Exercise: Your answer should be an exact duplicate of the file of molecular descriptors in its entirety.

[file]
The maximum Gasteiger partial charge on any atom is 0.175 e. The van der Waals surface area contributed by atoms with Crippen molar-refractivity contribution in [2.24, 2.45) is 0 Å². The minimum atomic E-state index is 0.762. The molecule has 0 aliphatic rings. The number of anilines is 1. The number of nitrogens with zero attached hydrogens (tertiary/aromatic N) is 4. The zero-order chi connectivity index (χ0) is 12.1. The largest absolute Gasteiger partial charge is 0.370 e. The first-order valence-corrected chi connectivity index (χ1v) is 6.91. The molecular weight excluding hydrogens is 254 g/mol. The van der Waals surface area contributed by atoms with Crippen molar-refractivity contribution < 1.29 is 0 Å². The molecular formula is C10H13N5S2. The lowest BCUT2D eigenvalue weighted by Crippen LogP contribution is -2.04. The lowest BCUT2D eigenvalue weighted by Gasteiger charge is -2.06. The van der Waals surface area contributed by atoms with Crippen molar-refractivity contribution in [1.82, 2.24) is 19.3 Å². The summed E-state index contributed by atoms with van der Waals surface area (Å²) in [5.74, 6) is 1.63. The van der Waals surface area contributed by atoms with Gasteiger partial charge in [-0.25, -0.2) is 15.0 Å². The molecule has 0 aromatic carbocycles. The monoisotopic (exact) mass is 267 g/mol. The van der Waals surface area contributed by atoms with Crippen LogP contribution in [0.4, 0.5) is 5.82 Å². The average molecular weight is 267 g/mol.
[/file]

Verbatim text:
The maximum Gasteiger partial charge on any atom is 0.175 e. The van der Waals surface area contributed by atoms with Crippen molar-refractivity contribution in [2.24, 2.45) is 0 Å². The minimum atomic E-state index is 0.762. The molecule has 0 aliphatic rings. The number of anilines is 1. The number of nitrogens with zero attached hydrogens (tertiary/aromatic N) is 4. The zero-order chi connectivity index (χ0) is 12.1. The largest absolute Gasteiger partial charge is 0.370 e. The first-order valence-corrected chi connectivity index (χ1v) is 6.91. The molecular weight excluding hydrogens is 254 g/mol. The van der Waals surface area contributed by atoms with Crippen molar-refractivity contribution < 1.29 is 0 Å². The molecular formula is C10H13N5S2. The lowest BCUT2D eigenvalue weighted by Crippen LogP contribution is -2.04. The lowest BCUT2D eigenvalue weighted by Gasteiger charge is -2.06. The van der Waals surface area contributed by atoms with Crippen molar-refractivity contribution in [1.82, 2.24) is 19.3 Å². The summed E-state index contributed by atoms with van der Waals surface area (Å²) in [5.74, 6) is 1.63. The van der Waals surface area contributed by atoms with Gasteiger partial charge in [-0.25, -0.2) is 15.0 Å². The molecule has 0 aromatic carbocycles. The monoisotopic (exact) mass is 267 g/mol. The van der Waals surface area contributed by atoms with Crippen LogP contribution in [0.4, 0.5) is 5.82 Å². The average molecular weight is 267 g/mol.